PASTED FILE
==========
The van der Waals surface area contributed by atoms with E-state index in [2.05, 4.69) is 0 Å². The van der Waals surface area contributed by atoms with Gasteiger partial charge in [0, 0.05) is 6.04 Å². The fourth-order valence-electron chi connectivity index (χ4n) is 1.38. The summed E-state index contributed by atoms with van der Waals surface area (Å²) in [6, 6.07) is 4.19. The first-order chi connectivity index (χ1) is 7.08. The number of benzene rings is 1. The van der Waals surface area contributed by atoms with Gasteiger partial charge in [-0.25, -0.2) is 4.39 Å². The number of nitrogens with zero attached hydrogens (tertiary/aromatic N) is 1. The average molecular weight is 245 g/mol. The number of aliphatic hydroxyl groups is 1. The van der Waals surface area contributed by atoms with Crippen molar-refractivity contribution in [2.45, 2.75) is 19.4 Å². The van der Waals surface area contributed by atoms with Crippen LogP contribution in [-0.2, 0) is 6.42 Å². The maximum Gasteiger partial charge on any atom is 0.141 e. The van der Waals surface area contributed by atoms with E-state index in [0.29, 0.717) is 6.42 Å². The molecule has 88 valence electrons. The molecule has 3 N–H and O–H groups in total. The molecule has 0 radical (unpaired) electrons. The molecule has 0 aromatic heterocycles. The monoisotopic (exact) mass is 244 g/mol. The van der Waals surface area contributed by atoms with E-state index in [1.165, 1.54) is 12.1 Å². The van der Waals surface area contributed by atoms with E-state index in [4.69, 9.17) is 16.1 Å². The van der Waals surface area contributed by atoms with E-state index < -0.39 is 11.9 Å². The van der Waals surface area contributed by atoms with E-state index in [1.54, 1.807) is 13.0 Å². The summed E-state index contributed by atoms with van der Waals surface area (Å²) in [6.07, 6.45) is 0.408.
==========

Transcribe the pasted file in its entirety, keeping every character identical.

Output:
The van der Waals surface area contributed by atoms with E-state index in [2.05, 4.69) is 0 Å². The van der Waals surface area contributed by atoms with Gasteiger partial charge in [0, 0.05) is 6.04 Å². The fourth-order valence-electron chi connectivity index (χ4n) is 1.38. The summed E-state index contributed by atoms with van der Waals surface area (Å²) in [6, 6.07) is 4.19. The first-order chi connectivity index (χ1) is 7.08. The number of benzene rings is 1. The van der Waals surface area contributed by atoms with Gasteiger partial charge in [-0.25, -0.2) is 4.39 Å². The number of nitrogens with zero attached hydrogens (tertiary/aromatic N) is 1. The average molecular weight is 245 g/mol. The number of aliphatic hydroxyl groups is 1. The van der Waals surface area contributed by atoms with Crippen molar-refractivity contribution in [2.45, 2.75) is 19.4 Å². The van der Waals surface area contributed by atoms with Crippen LogP contribution in [-0.2, 0) is 6.42 Å². The maximum Gasteiger partial charge on any atom is 0.141 e. The van der Waals surface area contributed by atoms with E-state index in [0.29, 0.717) is 6.42 Å². The molecule has 88 valence electrons. The molecule has 3 N–H and O–H groups in total. The molecule has 0 radical (unpaired) electrons. The molecule has 0 aromatic heterocycles. The monoisotopic (exact) mass is 244 g/mol. The van der Waals surface area contributed by atoms with E-state index in [1.165, 1.54) is 12.1 Å². The van der Waals surface area contributed by atoms with E-state index in [4.69, 9.17) is 16.1 Å². The van der Waals surface area contributed by atoms with E-state index < -0.39 is 11.9 Å². The van der Waals surface area contributed by atoms with E-state index in [1.54, 1.807) is 13.0 Å². The summed E-state index contributed by atoms with van der Waals surface area (Å²) in [6.07, 6.45) is 0.408.